The Aston Martin DBS Superleggera Should “Nose” Out The Competition

Have you ever looked across a crowded room and said to yourself, “Wow, he or she sure is hot . . . except for that nose!” Yeah, well, the new Aston Martin DBS Superleggera is like that. It works from a whole bunch of different angles, but the entire grille treatment is way off.

Specifically, the radiator aperture, the opening, is way too big and out of proportion with the rest of the car. Sure, I understand there are thermodynamic concerns here (i.e. this thing has to put out a ton of heat and has cooling needs slightly less than Chernobyl on a bad day) but the people from Gaydon could have finessed that a little better.

Team Effort

Or, let’s set the dead fish where it belongs, at the Milanese drafting tables of Superleggera, the Italian design maestros that sculpted the Aston Martin DBS Superleggera. Superleggera, the Italian auto design firm famed for their work on early Ferraris, Alfas, Lancias and such, were tapped by the venerable Aston Martin to have a tilt at a sort of hot-rodded DBS, and the result is pretty fantastic.

Apart from that nose.

Of course this is not the first time AM and Superleggera have worked together, having collaborated on the DB4, 5, and 6 Mark 1. The new DBS Superleggera is clothed in impeccably sculpted carbon fiber body panels. Gone are the days of the Italian firm using ultra-thin aluminum alloy body panels, hand beaten into shape and then suspended over the spaceframe chassis with a multitude of teeny, tiny little tubes to hold the entire thing up.

Nah, time marches on, and as cool and old school as that was, molding even lighter body panels out of composites is a much better way to go.

The front grille of the Aston Martin DBS Superleggera consists of a honeycomb design; the automaker says they took inspiration from how honeycombs are so often found in nature. Photo: Aston Martin The Americas.

Power & Performance

All this new tech adds up to a dry weight of 1693kg (around 3,700 lbs.) and tips the weights and measures with a 51:49 weight distribution. In other words, just a little nose heavy. Which sort of follows, given that the DBS Superleggera is powered by Aston Martin’s 5.2-liter twin-turbo V12, cranking out 725PS and 900Nm of torque. That translates as 715 ponies and around 660 lb-ft. of grunt.

All this veddy British goodness rides on your choice of two alloy wheels: the standard “Y” Spoke Forged Wheel or the Lightweight Twin Spoke Forged Wheel. Both are mounted with Pirelli tires.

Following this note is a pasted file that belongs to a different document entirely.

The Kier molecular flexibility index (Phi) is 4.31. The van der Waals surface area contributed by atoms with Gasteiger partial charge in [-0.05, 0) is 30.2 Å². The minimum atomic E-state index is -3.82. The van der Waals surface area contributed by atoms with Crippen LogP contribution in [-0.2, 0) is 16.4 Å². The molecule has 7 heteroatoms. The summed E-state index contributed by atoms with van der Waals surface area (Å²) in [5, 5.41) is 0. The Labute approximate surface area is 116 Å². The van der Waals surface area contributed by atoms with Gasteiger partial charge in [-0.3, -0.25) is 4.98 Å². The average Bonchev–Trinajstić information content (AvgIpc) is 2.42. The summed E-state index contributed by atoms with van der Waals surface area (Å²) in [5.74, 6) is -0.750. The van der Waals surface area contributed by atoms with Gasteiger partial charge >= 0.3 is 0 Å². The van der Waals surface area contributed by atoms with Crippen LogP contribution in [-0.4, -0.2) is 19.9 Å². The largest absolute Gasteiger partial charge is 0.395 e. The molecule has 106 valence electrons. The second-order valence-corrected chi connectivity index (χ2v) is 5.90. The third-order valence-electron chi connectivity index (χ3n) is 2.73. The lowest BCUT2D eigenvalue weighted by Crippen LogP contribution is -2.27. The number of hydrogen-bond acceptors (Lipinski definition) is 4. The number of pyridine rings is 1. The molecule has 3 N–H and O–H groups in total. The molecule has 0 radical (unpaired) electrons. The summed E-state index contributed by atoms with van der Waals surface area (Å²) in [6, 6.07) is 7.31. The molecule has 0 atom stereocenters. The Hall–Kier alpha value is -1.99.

Add all that up and the DBS Superleggera dispatches a zero to 62 mph time of just 3.4 seconds, hits 100 mph in 6.4 seconds, and tops out at 211 mph. Aston further mentions this beast of a ride has enough mid-range power to accelerate from 50 to 100 mph in 4.2 seconds. In fourth gear. Impressive.

With an F1-inspired double-diffuser, the DBS Superleggera generates 180kg of downforce at VMAX, the highest figure ever for a series production Aston Martin. Photo: Aston Martin The Americas.

Transmission, Chassis & Technology

Speaking of gears, the DBS Superleggera uses a new, rear-mounted ZF eight-speed automatic/mechanical limited-slip differential with torque vectoring. Yes, the DBS Superleggera is rear-wheel drive only. The chassis itself is the latest generation of the lightweight bonded aluminum structures first seen on Aston’s DB11. There’s forged double wishbones at the front and a multi-link system at the back. Adaptive damping is standard, and both the powertrain and chassis offer three dynamic modes; GT, Sport, and Sport Plus.

And although the Superleggera aims to be “Super Light” as the name implies, it does not scrimp on the goodies. Keyless entry, tire pressure monitoring system, a 360-degree camera, and Park Assist are in the mix. The stereo has DAB plus Bluetooth audio and phone streaming, and iPod, iPhone, and USB playback.

The satellite navigation system is fully integrated; the WiFi hub, plus all the in-car infotainment systems use a central LCD screen, controlled via a dial.

Photo: Aston Martin The Americas.

Pricing & Availability

Prices start at $304,995 in the USA with deliveries expected to begin this fall.

Tony Borroz has spent his entire life racing antique and sports cars. He is the author of Bricks & Bones: The Endearing Legacy and Nitty-Gritty Phenomenon of The Indy 500, available in paperback or Kindle format. His forthcoming new book The Future In Front of Me, The Past Behind Me will be available soon. Follow his work on Twitter: @TonyBorroz

Aston Martin DBS Superleggera Gallery

Photos & Source: Aston Martin The Americas.

No Comments on "The Aston Martin DBS Superleggera Should “Nose” Out The Competition"

Leave a Reply